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16-bit RISC Microprocessor

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Presentation on theme: "16-bit RISC Microprocessor"— Presentation transcript:

1 16-bit RISC Microprocessor
Cecilia Florescu Mojdeh Makabi Daniel Yee December 2, 2002 CS M152B

2 Overview Purpose: Design a pipelined RISC microprocessor
Design Platform: Xilinx ISE 4.1, ModelSim , Visual C++ 6.0, Windows 2000 Professional

3 Pipelining It acts like an assembly line Ford’s Auto Assembly Line
Station 1 Station 2 Station 3 Station 4 Sequential Auto Production VS Pipelining Auto Production 1 2 3 4 Auto Production Time

4 Pipelined RISC In our Pipelined RISC Processor:
RISC is an acronym for Reduced Instruction Set Computer It has a reduced and simple instruction set It has a large number of general-purpose registers In our Pipelined RISC Processor: Each instruction takes 1 clock cycle for each stage The processor can accept 1 new instruction per clock Instructions are processed in stages as they pass down Multiple instructions in some phase of execution concurrently Pipelining doesn't improve the latency of instructions (each instruction still requires the same amount of time to complete) It does improve the overall throughput

5 Pipelined RISC Design

6 Instruction Fetch Stage

7 Instruction Decode Stage

8 Execution Stage

9 Memory Access Stage

10 Write Back Stage

11 Modified Pipelined RISC Design
16-bit ISA 16-bit fixed-length instructions, 16 registers no “funct” field for R-type, only “op” field limited number of operations 4-bit “opcode” field => maximum 16 operations 3 3 3 3 4 Suggested R-type opcode rs rt rd funct 4 4 4 4 R-type opcode rs rt rd 4 4 4 4 I-type opcode rs rt address 4 12 J-type opcode target address

12 Multiplier Algorithms
“Pencil-and-paper method” x requires M cycles for one NxM multiplication implemented with AND, adder, and shift register

13 Multiplier Algorithms
Array Multiplier

14 Multiplier Algorithms
Modified Booth Encoding (MBE) reduces number of partial products by N/2 for MxN multiplication performs parallel encoding v. serial encoding in original Booth

15 Multiplier Algorithms
Wallace Tree increases speed of summing by all bits of PP in each column are x-2 compressor composed of CSAs; P0j P1j P2j P3j P4j P5j P6j P7j P8j increased parallelism 3-2 compressor 3-2 compressor 3-2 compressor added independently and simultaneously c3j c2j c1j c3j-1 c2j-1 c1j-1 x := the number of PP’s in column 3-2 compressor 3-2 compressor c5j c4j c5j-1 c4j-1 4-2 compressor c6j c6j-1 Carry[j] Sum[j] 9-2 Compressor

16 Multiplier Design Issues and Solutions limited opcode size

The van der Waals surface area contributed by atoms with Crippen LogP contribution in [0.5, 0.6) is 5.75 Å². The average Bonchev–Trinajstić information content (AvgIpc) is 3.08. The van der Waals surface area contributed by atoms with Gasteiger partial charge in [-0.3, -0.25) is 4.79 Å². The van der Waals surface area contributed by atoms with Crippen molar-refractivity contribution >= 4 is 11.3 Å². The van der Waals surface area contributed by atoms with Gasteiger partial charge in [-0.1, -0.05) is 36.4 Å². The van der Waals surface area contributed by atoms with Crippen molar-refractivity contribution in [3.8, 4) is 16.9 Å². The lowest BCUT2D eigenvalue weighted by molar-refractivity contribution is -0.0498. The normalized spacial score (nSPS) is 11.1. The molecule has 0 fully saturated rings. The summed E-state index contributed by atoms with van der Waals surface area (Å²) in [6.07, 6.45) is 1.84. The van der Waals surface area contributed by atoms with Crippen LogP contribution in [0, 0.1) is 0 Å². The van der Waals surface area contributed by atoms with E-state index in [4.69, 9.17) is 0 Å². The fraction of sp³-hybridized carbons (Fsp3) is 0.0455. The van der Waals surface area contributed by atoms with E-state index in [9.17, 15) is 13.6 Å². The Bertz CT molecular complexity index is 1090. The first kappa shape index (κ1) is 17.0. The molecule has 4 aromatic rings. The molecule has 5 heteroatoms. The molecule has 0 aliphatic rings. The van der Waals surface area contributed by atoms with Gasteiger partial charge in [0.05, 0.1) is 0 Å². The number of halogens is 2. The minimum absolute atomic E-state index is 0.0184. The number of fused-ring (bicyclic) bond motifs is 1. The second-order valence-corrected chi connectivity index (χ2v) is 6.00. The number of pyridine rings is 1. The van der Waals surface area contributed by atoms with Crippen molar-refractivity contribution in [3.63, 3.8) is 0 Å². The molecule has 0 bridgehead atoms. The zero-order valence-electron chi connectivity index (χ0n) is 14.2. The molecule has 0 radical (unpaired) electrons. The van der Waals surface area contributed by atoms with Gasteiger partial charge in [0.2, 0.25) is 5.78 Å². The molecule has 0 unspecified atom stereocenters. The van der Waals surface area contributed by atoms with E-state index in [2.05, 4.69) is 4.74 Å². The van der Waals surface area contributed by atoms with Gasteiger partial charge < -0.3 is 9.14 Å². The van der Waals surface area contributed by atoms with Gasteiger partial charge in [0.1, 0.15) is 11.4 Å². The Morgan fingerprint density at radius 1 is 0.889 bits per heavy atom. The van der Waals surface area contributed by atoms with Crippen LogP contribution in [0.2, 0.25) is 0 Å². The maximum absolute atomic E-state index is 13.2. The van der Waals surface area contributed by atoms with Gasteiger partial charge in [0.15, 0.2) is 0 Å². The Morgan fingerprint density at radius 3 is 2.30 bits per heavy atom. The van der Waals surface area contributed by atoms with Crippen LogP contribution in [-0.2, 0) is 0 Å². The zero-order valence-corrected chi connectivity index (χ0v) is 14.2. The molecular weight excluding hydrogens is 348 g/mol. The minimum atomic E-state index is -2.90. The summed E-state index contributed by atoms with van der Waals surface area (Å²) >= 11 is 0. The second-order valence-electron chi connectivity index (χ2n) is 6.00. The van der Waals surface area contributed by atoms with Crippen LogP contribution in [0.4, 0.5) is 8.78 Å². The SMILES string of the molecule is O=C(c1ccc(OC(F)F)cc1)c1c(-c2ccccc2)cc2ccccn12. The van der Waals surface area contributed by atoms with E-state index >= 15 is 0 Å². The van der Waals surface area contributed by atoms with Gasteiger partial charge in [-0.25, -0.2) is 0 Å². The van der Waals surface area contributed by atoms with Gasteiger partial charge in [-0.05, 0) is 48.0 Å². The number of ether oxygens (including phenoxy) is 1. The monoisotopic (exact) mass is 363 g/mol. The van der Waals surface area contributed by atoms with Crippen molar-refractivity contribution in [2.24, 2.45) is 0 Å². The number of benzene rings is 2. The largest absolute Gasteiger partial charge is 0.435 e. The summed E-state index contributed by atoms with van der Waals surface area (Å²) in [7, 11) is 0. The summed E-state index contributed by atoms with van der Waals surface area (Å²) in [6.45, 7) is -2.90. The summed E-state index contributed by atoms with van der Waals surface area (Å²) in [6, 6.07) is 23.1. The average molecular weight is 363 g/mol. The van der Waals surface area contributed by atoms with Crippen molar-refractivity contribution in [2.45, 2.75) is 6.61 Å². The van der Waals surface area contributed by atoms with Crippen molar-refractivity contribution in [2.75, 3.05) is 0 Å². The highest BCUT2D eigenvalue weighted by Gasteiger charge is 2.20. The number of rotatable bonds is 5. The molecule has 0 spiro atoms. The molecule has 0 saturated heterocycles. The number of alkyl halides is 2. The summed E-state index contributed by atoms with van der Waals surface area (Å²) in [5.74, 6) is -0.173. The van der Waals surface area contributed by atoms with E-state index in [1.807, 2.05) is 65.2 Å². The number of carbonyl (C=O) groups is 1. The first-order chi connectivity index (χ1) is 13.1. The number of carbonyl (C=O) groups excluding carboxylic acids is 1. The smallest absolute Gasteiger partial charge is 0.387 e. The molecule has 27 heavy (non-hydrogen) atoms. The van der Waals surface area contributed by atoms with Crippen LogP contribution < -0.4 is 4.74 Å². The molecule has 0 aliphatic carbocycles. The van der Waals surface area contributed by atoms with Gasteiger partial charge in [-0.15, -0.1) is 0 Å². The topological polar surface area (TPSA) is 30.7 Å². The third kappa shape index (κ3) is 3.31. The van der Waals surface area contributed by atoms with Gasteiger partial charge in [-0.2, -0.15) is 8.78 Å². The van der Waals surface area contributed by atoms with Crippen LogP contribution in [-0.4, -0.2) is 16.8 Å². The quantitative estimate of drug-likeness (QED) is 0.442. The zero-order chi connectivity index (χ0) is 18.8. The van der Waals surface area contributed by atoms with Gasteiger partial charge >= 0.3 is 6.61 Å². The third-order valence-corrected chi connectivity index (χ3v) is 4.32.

made NOP instruction ADD $0, $0, $0 => freed one opcode ADD instruction doesn’t change register $0 (constant zero value) latency v. simplicity multiplier lies in critical path; must calculate product in one cycle algorithms trade simplicity of control and/or wiring for faster speed multiplier latency not detrimental if n is small enough => 8x8 multiplier negative and positive integer multiplication 8 LSB of 16-bit operand taken as a two’s complement number sign detection unit detects signs operands and sets product sign

17 Exception Managing Hardware
Pipeline Modifications EPC register tracks the problematic instruction EPC_2 register to hold the instruction to return to, if allowed Expansion of control unit to detect overflow signal and handle exception

18 Arithmetic Overflow Handler
Software Support Assurance that MEM and WB stages of pipeline continue execution

19 Arithmetic Overflow Handler
Software Support Assurance that MEM and WB stages of pipeline continue execution Interruption of program

20 Arithmetic Overflow Handler
Software Support Assurance that MEM and WB stages of pipeline continue execution Interruption of program Request to involve the operating system

21 Arithmetic Overflow Handler
Software Support Assurance that MEM and WB stages of pipeline continue execution Interruption of program Request to involve the operating system Enhancement of ISA “MFCO” - move from coprocessor “JR” - jump to address stored in reserved register

22 Overflow Example Instruction stored at address 103: 32 + 65527= 65559
Note: 216 = 65536 216 < 65559

23 Conclusion 16-bit processor, enhanced with a multiplier and able to detect arithmetic overflow Harvard Architecture model for memory management 14 multipurpose, 2 reserved registers Advantages and disadvantages of designed 16-bit ISA

24 References Boerger, Egon. Architecture Design and Validation Methods. New York Springer, 2000. Carpinelli, John D. Computer Systems Organization and Architecture. Boston: Addison-Wesley, Cohen, Ben. VHDL Coding Styles and Methodologies. Boston: Kluwer Academic Publishers, Dahan, David. 17x17-Bit, High-Performance, Fully Synthesizable Multiplier. Technology Licensing Division DSP Group Inc. Ercegovac, Milos D., Thomas Lang, and Jaime H. Moreno. Introduction to Digital Systems. New York: John Wiley & Sons, Inc., 1999. Hennessy, John L. and David A. Patterson. Computer Organization and Design. 2nd ed. San Francisco: Morgan Kaufmann Publishers Inc., High Speed Parallel Multiplier For LEON Processor Algorithm. Lab #5: Implementation of a Multiplier. EE116L course, UCLA. Nahata, Sunny and Rohit Madampath. 8 by 8 bit High Speed Multiplier Design Using (4,2) Counters Smith, James E. The Microarchitecture of Superscalar Processors. New York: Madison, 1995. Stalling, William. Computer Organization and Architecture. 6th ed. Upper Saddle River: Prentice Hall, 2003. Sweetman, Dominic. See MIPS Run. San Francisco: Morgan Kaufmann Publishers Inc., 1999. Tamir, Yuval. Computer Systems Architecture Notes. UCLA. Yeh, Wen-Chang and Chein-Wei Jen. High-Speed Booth Encoded Parallel Multiplier Design. IEEE Transactions on Computers, Vol. 49, No. 7. July 2000.


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